This “quick houses” experience will be repeated in Piazza Masdea and in 1925 in via Magnaghi when, following the lifting of controlled house rental prices in the city center, a huge number of freshly evicted families start to move towards this area looking for a dwelling.
Garbatella, Parco Serafini, location of the Catacombs of Commodilla.
Now we are going into Commodilla’s Park, built over the catacombs bearing the same name. These catacombs were in use from the IV until the IX century and then forgotten for centuries. They were rediscovered only 600 years later.
This underground burial complex was built, as it was common, nearby the remains of one of the many “pozzolana” (volcanic ash) quarries of the city and is named after the landlady that donated this piece of land to Christians in order to create a cemetery.
The most relevant burials we find here are those belonging to the Saints Felice and Adautto, both martyrs under the rule of Emperor Diocletian. Notice that Adautto is not a common Roman name, “adauctus” just means “added” in Latin and, according to VII century historian, it refers to a Christian bystander who offered himself voluntarily for martyrdom.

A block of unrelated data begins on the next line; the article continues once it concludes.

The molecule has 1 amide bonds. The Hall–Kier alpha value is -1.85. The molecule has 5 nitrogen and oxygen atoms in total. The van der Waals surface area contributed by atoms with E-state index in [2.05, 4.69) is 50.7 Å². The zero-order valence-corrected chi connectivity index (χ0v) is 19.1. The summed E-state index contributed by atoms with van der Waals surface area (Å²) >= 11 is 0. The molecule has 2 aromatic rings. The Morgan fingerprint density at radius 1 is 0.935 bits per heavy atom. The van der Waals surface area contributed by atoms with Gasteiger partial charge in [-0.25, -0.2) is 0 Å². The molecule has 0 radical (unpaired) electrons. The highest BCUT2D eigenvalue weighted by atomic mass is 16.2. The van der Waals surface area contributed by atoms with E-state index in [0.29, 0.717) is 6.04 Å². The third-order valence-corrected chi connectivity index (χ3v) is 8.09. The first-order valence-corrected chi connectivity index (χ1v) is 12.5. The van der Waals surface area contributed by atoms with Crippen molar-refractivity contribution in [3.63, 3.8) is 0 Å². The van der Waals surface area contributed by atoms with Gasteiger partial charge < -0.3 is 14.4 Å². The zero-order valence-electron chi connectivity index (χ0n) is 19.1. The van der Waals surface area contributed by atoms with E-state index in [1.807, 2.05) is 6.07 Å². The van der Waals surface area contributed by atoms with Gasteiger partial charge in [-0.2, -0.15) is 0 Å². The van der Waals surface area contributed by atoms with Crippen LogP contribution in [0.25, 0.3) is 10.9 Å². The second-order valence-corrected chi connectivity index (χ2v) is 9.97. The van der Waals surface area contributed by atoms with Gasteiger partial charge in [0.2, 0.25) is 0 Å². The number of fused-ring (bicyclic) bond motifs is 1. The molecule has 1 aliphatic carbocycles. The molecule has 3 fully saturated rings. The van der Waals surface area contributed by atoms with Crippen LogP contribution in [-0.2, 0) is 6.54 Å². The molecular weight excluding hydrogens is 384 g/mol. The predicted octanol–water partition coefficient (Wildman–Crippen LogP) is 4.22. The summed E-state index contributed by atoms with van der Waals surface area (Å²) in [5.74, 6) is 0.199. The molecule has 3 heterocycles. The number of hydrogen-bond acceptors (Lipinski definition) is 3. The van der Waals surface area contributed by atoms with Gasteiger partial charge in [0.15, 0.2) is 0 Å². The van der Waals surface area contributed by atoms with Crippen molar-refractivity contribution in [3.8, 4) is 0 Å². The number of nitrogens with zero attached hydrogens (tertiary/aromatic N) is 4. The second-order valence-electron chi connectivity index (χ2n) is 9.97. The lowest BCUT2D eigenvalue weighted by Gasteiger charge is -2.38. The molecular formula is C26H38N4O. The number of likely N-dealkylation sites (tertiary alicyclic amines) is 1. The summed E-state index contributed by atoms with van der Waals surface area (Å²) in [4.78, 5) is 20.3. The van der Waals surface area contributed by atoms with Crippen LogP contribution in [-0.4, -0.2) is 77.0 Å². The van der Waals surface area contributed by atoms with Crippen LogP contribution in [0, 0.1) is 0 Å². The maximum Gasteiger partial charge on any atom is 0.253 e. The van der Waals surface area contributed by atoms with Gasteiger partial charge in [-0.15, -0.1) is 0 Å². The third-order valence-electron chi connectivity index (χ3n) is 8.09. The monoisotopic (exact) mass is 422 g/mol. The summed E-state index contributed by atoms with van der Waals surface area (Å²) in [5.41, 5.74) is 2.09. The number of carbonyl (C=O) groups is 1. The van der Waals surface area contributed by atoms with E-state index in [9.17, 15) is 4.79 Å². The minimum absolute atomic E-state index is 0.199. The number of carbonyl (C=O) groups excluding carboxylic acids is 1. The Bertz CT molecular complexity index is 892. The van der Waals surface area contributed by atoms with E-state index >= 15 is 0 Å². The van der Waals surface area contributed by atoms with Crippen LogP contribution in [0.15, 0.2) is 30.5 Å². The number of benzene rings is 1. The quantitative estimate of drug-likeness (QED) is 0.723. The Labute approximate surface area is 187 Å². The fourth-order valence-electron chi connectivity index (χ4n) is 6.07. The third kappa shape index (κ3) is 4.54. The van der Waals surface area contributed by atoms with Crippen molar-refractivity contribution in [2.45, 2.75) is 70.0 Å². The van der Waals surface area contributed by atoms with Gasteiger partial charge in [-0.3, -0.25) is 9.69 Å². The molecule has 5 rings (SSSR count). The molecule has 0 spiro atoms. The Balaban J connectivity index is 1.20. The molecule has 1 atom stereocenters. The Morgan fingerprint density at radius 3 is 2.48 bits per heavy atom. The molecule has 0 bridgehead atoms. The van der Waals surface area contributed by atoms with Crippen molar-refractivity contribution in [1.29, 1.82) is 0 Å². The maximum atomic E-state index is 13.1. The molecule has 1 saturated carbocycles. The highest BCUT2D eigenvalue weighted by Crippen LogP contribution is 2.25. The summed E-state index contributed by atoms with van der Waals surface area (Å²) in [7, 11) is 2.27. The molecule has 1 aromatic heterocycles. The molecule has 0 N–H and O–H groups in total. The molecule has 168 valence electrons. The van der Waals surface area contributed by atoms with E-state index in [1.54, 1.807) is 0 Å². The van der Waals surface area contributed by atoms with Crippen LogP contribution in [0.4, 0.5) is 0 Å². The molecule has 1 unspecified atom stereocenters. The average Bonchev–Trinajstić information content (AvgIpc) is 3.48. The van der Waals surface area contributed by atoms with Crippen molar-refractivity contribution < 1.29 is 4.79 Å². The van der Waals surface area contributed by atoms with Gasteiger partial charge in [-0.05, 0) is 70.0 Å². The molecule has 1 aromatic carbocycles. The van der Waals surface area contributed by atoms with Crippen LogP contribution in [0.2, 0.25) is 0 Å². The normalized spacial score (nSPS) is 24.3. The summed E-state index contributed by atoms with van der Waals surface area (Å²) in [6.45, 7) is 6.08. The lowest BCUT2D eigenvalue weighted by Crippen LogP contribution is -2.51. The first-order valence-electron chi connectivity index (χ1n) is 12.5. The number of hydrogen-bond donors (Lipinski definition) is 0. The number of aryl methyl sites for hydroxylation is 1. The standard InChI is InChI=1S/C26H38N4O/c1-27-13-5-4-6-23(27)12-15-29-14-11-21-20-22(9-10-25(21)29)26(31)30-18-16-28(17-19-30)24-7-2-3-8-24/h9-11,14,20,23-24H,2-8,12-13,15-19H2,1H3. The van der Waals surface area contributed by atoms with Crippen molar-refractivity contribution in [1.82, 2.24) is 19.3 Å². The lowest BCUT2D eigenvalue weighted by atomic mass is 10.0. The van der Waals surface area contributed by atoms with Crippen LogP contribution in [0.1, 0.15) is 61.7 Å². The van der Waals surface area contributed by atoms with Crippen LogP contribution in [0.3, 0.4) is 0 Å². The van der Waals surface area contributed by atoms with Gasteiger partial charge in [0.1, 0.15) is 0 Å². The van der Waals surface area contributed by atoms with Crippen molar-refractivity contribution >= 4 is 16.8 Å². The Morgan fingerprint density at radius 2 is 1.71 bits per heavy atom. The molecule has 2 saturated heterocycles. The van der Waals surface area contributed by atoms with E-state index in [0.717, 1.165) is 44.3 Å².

The galleries of this cemetery offer less artworks if compared to the most famous underground cemeteries in Rome; although they host one of the most important inscriptions in Italy. The graffiti inscription in one of the underground cemetery chapels “non dicere ille secrita a bboce” (don’t speak these secrets aloud), dated between the VI and XI century, is so distant from standard Latin that can be considered the oldest example of “vulgar” Italian language.
Lotto 8 – Photo by Maria Freria Dominguez
Let’s pass through the gate belonging to the “Nicolai Vineyard and” and we go along via della Garbatella, turning left in via Fincati where we stop at the beautiful “Lotto 8”one of the most profusely decorated. This peculiar group of buildings, gathered around a courtyard, was built by architect Plinio Marconi, who also built Lotto 4 and “Dwelling 13” of the “Model Houses” we’ll discuss in the next Garbatella article. The richness and complexity of the broadly inspired decorations imply that these buildings were intended for richer families from a higher social level capable of redeeming the house in a short time.
Lotto 8 – Photo by Maria Freria Dominguez
The population density of this building, made between 1923 and 1926, is higher than any house previously built in the district. This changing foreshadows the new district urbanization and every future urban plan of Rome. Starting in 1927, low-density council housing won’t be considered profitable anymore even in cheap land areas; small villas and single houses were in fact more expensive if compared to intensive housing policies.
It was the premature beginning of the end of that positive experience of low-density quality dwellings that could have been the modern alternative to the XIX century “block housing” intensive construction model.